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My beautiful daughter, who also happens to have ADHD

Updated on June 21, 2016

daughter, ADHD, parenting struggles

She is beautiful, blond, tall, thin, smart, funny, giving, kind, courageous and tenacious. She is also sassy, rude, greedy, mouthy...and I love her with all my heart. Her beauty amazes me every day. My daughter and I have gone through hell and back. And now? Now we recover.

My daughter is 14-years-old and today is her 8th grade graduation. This fall my baby, my youngest, my greatly desired daughter, will enter into high school. It's been quite a journey. I have 3 older children that were born one right after the other, and when the youngest of those three was 6, I had my youngest daughter. Her siblings, as well as her father and I, were thrilled. She was, is, beautiful. She was a peaceful baby, all of mine were, and she has always been greatly loved. My kids couldn't wait to take her to show-and-tell at their elementary school, and because I volunteered often in my kids' classrooms, she became a regular there at the kids' school. Once she hit the terrible toddler years, we got a glimpse of what was to come. She would throw these immense and endless temper tantrums, she wanted EVERYTHING at the grocery store, she was a picky eater, she was tenacious like no other toddler I've seen, and I've worked with kids since I was 12-years-old. Still, we loved that little bugger. My older kids now say, "Remember when blank was in the terrible two's and we waited for her to grow out of them and she never did?!" She would turn our lives upside down, then turn around and be the sweetest, most clever and hilarious kid you could imagine.

Around her 9th birthday and 4th grade school year I started to wonder, like my other kids wondered, why had she not grown out of the terrible 2's. Why was she still throwing temper tantrums? Why was she so blatantly disobedient and non-responsive to discipline? Why was she so angry? Why could she not focus? Then I had a parent/teacher conference with her teacher (at the same school she had visited regularly as a baby and toddler) and I asked the teacher, "Could my daughter possibly have ADHD?" The teacher looked at me as if to say DUH! But what she did say was, "Oh yeah, she totally has ADHD. I have to put her seat in the back of the room because she is so fidgety that I can't stand to have her by my desk." I was like, WTF? I was actually kind of pissed. Then she threw out a disclaimer by saying, "Well, I'm no specialist, I can't diagnose her." I went home that day and made an appointment with her pediatrician ASAP.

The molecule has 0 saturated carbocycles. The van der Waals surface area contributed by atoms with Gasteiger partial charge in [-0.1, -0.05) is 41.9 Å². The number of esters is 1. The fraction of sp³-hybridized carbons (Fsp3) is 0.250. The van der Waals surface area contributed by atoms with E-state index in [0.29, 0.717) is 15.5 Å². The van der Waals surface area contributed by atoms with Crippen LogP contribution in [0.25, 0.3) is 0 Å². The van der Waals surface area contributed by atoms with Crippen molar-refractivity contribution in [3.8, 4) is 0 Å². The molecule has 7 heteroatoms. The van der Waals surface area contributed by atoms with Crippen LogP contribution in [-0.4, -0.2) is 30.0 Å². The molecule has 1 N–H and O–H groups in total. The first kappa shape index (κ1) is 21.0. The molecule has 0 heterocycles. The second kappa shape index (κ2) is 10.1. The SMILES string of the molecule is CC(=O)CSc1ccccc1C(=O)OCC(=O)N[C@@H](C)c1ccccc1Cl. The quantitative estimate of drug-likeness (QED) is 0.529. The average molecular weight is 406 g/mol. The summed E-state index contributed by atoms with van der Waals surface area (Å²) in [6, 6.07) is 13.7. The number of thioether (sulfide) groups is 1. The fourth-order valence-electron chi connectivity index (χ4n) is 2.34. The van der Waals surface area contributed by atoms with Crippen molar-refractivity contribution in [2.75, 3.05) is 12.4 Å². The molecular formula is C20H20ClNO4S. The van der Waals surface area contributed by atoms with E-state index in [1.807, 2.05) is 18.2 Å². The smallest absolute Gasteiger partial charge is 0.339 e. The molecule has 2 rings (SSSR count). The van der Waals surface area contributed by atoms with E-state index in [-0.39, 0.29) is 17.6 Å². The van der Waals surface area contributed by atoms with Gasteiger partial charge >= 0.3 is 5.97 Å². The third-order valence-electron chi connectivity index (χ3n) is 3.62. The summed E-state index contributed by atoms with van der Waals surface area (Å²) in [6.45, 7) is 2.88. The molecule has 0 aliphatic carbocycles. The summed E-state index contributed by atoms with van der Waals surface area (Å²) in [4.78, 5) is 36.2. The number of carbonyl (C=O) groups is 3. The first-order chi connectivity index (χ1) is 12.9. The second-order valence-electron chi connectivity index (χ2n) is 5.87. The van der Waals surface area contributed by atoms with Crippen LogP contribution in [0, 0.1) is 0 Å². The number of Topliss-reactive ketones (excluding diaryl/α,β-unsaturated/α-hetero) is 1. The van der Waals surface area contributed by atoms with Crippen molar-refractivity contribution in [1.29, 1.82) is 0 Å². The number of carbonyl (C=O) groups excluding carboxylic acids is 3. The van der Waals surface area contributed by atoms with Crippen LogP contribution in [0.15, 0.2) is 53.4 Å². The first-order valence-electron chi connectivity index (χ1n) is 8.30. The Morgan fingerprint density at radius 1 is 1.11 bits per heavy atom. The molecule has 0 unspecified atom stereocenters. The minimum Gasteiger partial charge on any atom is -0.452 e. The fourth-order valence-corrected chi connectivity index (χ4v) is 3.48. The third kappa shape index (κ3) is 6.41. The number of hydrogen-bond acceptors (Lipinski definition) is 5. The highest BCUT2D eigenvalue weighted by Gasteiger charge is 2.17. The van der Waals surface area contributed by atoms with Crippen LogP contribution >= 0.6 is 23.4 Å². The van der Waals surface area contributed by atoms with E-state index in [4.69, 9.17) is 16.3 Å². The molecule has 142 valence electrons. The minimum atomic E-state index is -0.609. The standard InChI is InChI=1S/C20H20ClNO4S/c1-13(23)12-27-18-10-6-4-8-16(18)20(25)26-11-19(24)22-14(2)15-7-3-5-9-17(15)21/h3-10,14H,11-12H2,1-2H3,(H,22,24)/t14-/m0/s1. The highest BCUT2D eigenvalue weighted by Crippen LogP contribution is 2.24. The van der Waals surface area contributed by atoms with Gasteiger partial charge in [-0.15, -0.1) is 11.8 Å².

I got her into the doctor pretty quickly, and he did his tests, I had the teachers fill out paperwork, and all that fun stuff. We got our answers pretty quickly and very easily; not only did she have ADHD, she had ODD as well. ADHD I was well aware of since I work in a special ed department. ODD? Not so much. I had heard of it, but really didn't know about it, and if you don't either, it is this; Oppositional Defiant Disorder. Yes, it sounds as lovely as it is. Good news was my angel, yes, that is was I call her, would keep it together at school because she has a great fear of getting called out and in trouble at school, but would come home from school and melt down completely. I tried to take it as a compliment that she felt safe with me, therefore having her meltdowns, exhibiting her displeasure, exercising her defiance with me. Yes, you detect sarcasm, though on a good day, I did try to think that way. (Side bar, when my older daughter was in charge of the younger, and the younger would act up, the older would bring her to me saying, "HERE IS YOUR "ANGEL!" Doing the air quotes and all.)